19 July 2014
Marc recently took part in the recording of a documentary entitled Northern Soul: Living For The Weekend and it is currently scheduled to be broadcast on Friday 25 July at 9.30pm on BBC4.
9 July 2014
A DVD and CD double pack of Ten Plagues, the award winning one man song cycle, is available now. Performed by Marc Almond, with piano accompaniment from Conor Mitchell, and filmed at the historic Wilton's Music Hall, Ten Plagues tells the intense story of one man's survival through the great plague of London in 1665 whilst drawing poetic parallels to more modern epidemics. The accompanying CD in this double package features a brand new studio recording of the complete work. Ten Plagues DVD/CD package is available in stores now or direct from Cherry Red for £11.99.
8 July 2014
Marc Almond has been added to the bill for Tony Visconti and Holy Holy's performance of The Man Who Sold The World at London's Shepherd's Bush Empire on 22 September. He will sing After All in the first part of the show and he'll also duet with Glenn Gregory on Watch That Man for the second part of the evening. An interview with Marc regarding this and his thoughts on David Bowie can be found at DavidBowie.com. Tickets for the show are available now from TicketWeb. To keep up with news regarding these shows see the Holy Holy Bowie page on Facebook. Please note that although there are several of these shows advertised Marc wil only be appearing at the Shepherd's Bush Empire show on 22 September.
26 June 2014
The new album from Othon, entitled Pineal, was released on 23 June and features Marc Almond singing the track Cobra Coral.Released through Strike Force Entertainment, part of its profits will go to the Kaxinawá people of the Amazon and the Beckley Foundation, which carries out pioneering research into psychoactive drugs and consciousness, and promotes evidence-based, health-oriented drug policy reform. The album is available to order now on CD direct from Cherry Red or download from iTunes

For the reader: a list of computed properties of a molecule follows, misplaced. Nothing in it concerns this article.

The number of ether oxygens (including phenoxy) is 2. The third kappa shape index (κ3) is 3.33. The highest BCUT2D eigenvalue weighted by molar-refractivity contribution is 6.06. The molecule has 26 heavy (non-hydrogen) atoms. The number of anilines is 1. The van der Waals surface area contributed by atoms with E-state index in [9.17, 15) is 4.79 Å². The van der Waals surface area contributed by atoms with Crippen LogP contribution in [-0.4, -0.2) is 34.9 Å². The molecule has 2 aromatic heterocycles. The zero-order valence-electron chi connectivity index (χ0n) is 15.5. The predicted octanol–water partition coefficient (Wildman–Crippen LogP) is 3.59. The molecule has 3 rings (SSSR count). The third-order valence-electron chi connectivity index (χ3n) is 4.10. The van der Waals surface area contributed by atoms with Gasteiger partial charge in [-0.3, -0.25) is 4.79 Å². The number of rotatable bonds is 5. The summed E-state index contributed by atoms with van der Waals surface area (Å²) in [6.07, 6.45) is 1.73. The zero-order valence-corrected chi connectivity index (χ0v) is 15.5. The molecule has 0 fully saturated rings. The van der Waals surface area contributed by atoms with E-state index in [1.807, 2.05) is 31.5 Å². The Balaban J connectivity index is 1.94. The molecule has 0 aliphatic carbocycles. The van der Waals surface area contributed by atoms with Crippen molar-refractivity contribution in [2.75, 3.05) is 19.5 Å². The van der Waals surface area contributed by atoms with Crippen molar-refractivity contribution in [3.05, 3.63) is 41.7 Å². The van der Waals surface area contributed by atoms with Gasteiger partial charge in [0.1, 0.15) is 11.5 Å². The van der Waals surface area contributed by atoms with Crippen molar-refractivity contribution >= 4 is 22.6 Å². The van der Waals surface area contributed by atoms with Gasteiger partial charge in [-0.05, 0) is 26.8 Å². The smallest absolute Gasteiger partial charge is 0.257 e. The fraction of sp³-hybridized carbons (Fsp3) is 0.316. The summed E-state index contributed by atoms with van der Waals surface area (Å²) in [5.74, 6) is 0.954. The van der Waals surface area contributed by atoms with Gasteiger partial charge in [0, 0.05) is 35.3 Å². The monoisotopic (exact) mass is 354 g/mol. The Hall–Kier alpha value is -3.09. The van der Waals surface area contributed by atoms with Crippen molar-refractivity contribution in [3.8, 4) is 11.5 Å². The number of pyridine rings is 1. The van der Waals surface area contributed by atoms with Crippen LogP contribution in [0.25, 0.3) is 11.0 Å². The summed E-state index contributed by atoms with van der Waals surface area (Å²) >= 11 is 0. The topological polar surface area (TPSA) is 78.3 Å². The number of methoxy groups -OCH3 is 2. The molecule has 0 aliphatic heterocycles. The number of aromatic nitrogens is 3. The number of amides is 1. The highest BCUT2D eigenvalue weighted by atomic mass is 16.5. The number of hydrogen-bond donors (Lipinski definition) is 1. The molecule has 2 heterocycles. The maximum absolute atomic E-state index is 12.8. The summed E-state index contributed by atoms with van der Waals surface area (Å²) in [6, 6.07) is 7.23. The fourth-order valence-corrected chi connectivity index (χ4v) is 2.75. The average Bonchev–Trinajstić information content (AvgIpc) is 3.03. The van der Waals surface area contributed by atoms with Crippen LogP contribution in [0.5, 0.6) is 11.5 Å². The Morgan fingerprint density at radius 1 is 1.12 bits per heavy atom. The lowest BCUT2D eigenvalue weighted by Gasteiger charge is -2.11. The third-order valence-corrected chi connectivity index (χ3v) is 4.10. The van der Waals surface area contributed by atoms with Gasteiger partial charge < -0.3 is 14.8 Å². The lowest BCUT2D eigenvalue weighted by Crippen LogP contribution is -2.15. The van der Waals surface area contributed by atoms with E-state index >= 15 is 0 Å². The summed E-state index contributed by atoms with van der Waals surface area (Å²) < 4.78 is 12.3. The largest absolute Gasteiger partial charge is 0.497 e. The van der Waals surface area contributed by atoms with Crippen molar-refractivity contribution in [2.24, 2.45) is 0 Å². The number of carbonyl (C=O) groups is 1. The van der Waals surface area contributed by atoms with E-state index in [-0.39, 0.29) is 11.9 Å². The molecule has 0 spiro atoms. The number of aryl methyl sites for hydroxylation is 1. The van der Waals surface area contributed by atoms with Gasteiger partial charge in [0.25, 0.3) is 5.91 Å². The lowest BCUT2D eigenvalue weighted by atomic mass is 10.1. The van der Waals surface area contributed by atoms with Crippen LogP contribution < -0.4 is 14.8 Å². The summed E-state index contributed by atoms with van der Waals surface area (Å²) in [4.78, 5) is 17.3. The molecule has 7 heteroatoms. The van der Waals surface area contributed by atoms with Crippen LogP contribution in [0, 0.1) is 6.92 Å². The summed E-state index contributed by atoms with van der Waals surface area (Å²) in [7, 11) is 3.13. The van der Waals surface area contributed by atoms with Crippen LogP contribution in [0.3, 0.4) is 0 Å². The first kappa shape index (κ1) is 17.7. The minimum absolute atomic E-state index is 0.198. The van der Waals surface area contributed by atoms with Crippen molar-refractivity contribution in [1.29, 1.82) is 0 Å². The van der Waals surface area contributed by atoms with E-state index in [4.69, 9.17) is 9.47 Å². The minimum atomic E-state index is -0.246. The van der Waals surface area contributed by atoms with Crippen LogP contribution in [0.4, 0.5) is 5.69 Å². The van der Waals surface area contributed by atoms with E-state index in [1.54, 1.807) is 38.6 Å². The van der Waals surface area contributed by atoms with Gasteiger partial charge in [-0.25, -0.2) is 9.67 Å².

29 May 2014
The Dancing Marquis and Tasmanian Tiger EP's come together with four new tracks to make the full Dancing Marquis album which will be released on 16 June 2014. Featuring collaborations with Tony Visconti, Jarvis Cocker, Carl Barat and Martin McCarrick, to name just a few, the ten tracks are The Dancing Marquis, Burn Bright, Tasmanian Tiger, Worship Me Now, Love Is Not On Trial, Death Of A Dandy, So What's Tonight?, Idiot Dancing, Worship Me Now (Starcluster Remix), Worship Me Now (Spatial Awareness Remix). The album is available to pre-order now direct from Cherry Red.
23 May 2014
Ten Plagues, the award winning one man song cycle, is released on DVD and CD on 7 July 2014. Performed by Marc Almond, with piano accompaniment from Conor Mitchell, and filmed at the historic Wilton's Music Hall, Ten Plagues tells the intense story of one man's survival through the great plague of London in 1665 whilst drawing poetic parallels to more modern epidemics. The accompanying CD in this double package features a brand new studio recording of the complete work. Ten Plagues DVD/CD package is available to pre-order now for £11.99 direct from Cherry Red.
18 March 2014